The stats on the Senate health care bill are in: The Republicans’ new plan to repeal Obamacare would leave 22 million more people uninsured in 2026 than under current law. That’s according to a new analysis by the Congressional Budget Office, the official scorekeeper for Congress, which also predicts that the federal government would spend $772 billion less on Medicaid over the next decade.
Senate Republicans kept the bill secret until last Thursday, but they are nonetheless rushing forward with a plan to vote on it by the end of this week so they can wrap things up before they head home for the Fourth of July. In a nearly unprecedented move, the entire drafting of the bill happened behind closed doors, with zero public hearings. Senate Majority Leader Mitch McConnell (R-Ky.) hopes that the accelerated schedule will help his members pass the controversial legislation before they are confronted by angry voters in their home states over the holiday recess. That could prove tricky, though, as a bloc of far-right conservative senators have said the bill doesn’t go far enough in undoing Obamacare. At the same time, the GOP leadership has encountered resistance from some of the more moderate Republicans—most notably, Nevada Sen. Dean Heller, who is up for reelection next year.
House Republicans passed a similar bill in early May, which the CBO estimated would leave 23 million people uninsured. The Senate bill isn’t exactly the same—it uses a different mechanism to allow states to duck out of covering essential health benefits, and it has a different form of subsidies. But the core of both bills are the same: large tax cuts to the wealthiest Americans and the health industry, paid for by massive reductions to Medicaid, the governmental program that provides health insurance to poor Americans and long-term care to the elderly.
The Senate’s bill could wreak havoc on the Obamacare marketplaces for people who need to buy individual insurance. Currently, insurance companies can’t charge their oldest enrollees more than three times as much as the youngest. The GOP bill changes that ratio to 5:1, jacking up premiums for older Americans. Obamacare currently offers subsidies to help offset monthly premiums for people earning up to 400 percent of the poverty level; the GOP bill would lower that threshold to 350 percent.
Under Obamacare, moreover, those subsidies are currently intended to help people buy so-called silver plans, which cover 70 percent of patients’ out-of-pocket costs. The Republican bill would lower those subsidies so that they pay for skimpier plan, with insurance companies now covering just 58 percent of out-of-pocket costs under the new subsidy formula. The bottom line: Deductibles would skyrocket.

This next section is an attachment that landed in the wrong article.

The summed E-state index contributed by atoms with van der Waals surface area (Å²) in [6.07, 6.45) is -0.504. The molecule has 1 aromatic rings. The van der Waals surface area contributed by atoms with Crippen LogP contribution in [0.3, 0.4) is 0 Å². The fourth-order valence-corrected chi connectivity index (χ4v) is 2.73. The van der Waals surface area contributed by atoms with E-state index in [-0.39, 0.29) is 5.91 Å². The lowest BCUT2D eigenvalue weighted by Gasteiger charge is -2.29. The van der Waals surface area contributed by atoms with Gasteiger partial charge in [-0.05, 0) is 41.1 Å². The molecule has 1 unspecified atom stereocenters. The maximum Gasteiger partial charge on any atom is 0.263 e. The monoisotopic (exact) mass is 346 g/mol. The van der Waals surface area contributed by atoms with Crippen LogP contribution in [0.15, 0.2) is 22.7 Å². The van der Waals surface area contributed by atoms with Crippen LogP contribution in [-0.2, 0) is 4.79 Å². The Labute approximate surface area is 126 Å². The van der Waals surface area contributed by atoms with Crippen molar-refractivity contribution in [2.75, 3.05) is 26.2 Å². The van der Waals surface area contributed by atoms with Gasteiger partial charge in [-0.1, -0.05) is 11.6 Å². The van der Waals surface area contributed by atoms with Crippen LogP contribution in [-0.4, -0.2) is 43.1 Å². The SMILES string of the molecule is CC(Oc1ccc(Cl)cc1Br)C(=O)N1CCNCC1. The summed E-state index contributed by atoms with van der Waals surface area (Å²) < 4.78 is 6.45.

The GOP bill—which was drafted by a working group made up entirely of men—would bar Planned Parenthood for a year from receiving any Medicaid funding to reimburse the organization for non-abortion services it provides to Medicaid payments. (Federal Medicaid funds are already prohibited form being used for most abortions.) The bill would also block subsidies from going to insurance plans that include abortion coverage.
But the bill would make even more significant changes to Medicaid. Obamacare attempted to expand Medicaid coverage to everyone who makes up to 138 percent of the poverty level (though 19 states have refused to adopt that expansion). Seventy-four million people nationwide now receive health coverage through the Medicaid program, with 11 million of those covered under the Medicaid expansion. The Senate bill would roll back most of the federal funding for the expansion by 2024.
But the legislation goes far beyond ending Obamacare’s Medicaid revisions. The Senate would impose a cap on federal Medicaid spending—ending the program’s promise to offer states funding for anyone who qualifies for the program. While those spending caps would rise over time, the bill pegs that rate to inflation, which experts warn will grow at a slower pace than the medical costs incurred by people currently on Medicaid. As federal funding increasingly falls behind spending demands over time, states would be faced with difficult choices: raising state-level spending on Medicaid, or kicking people off the program and rolling back coverage.